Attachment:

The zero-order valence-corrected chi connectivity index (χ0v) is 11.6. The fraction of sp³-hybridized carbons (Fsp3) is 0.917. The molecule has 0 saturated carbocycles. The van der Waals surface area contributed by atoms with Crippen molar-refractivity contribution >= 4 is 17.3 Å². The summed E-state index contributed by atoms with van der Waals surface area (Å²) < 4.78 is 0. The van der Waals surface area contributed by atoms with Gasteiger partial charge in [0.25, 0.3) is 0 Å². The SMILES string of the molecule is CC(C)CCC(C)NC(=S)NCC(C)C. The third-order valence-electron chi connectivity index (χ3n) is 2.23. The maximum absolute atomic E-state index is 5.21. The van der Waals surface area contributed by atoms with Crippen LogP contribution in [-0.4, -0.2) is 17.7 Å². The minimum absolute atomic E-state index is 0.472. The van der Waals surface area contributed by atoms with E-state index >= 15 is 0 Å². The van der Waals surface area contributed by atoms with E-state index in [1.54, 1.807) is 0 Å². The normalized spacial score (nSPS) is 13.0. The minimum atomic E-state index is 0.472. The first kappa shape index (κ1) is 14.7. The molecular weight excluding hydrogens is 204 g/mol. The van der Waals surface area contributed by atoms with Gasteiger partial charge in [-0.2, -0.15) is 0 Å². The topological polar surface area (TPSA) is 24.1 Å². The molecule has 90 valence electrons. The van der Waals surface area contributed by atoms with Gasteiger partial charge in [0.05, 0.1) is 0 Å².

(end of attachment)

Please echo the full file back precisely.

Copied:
The zero-order valence-corrected chi connectivity index (χ0v) is 11.6. The fraction of sp³-hybridized carbons (Fsp3) is 0.917. The molecule has 0 saturated carbocycles. The van der Waals surface area contributed by atoms with Crippen molar-refractivity contribution >= 4 is 17.3 Å². The summed E-state index contributed by atoms with van der Waals surface area (Å²) < 4.78 is 0. The van der Waals surface area contributed by atoms with Gasteiger partial charge in [0.25, 0.3) is 0 Å². The SMILES string of the molecule is CC(C)CCC(C)NC(=S)NCC(C)C. The third-order valence-electron chi connectivity index (χ3n) is 2.23. The maximum absolute atomic E-state index is 5.21. The van der Waals surface area contributed by atoms with Crippen LogP contribution in [-0.4, -0.2) is 17.7 Å². The minimum absolute atomic E-state index is 0.472. The van der Waals surface area contributed by atoms with E-state index >= 15 is 0 Å². The van der Waals surface area contributed by atoms with E-state index in [1.54, 1.807) is 0 Å². The normalized spacial score (nSPS) is 13.0. The minimum atomic E-state index is 0.472. The first kappa shape index (κ1) is 14.7. The molecular weight excluding hydrogens is 204 g/mol. The van der Waals surface area contributed by atoms with Gasteiger partial charge in [-0.2, -0.15) is 0 Å². The topological polar surface area (TPSA) is 24.1 Å². The molecule has 90 valence electrons. The van der Waals surface area contributed by atoms with Gasteiger partial charge in [0.05, 0.1) is 0 Å².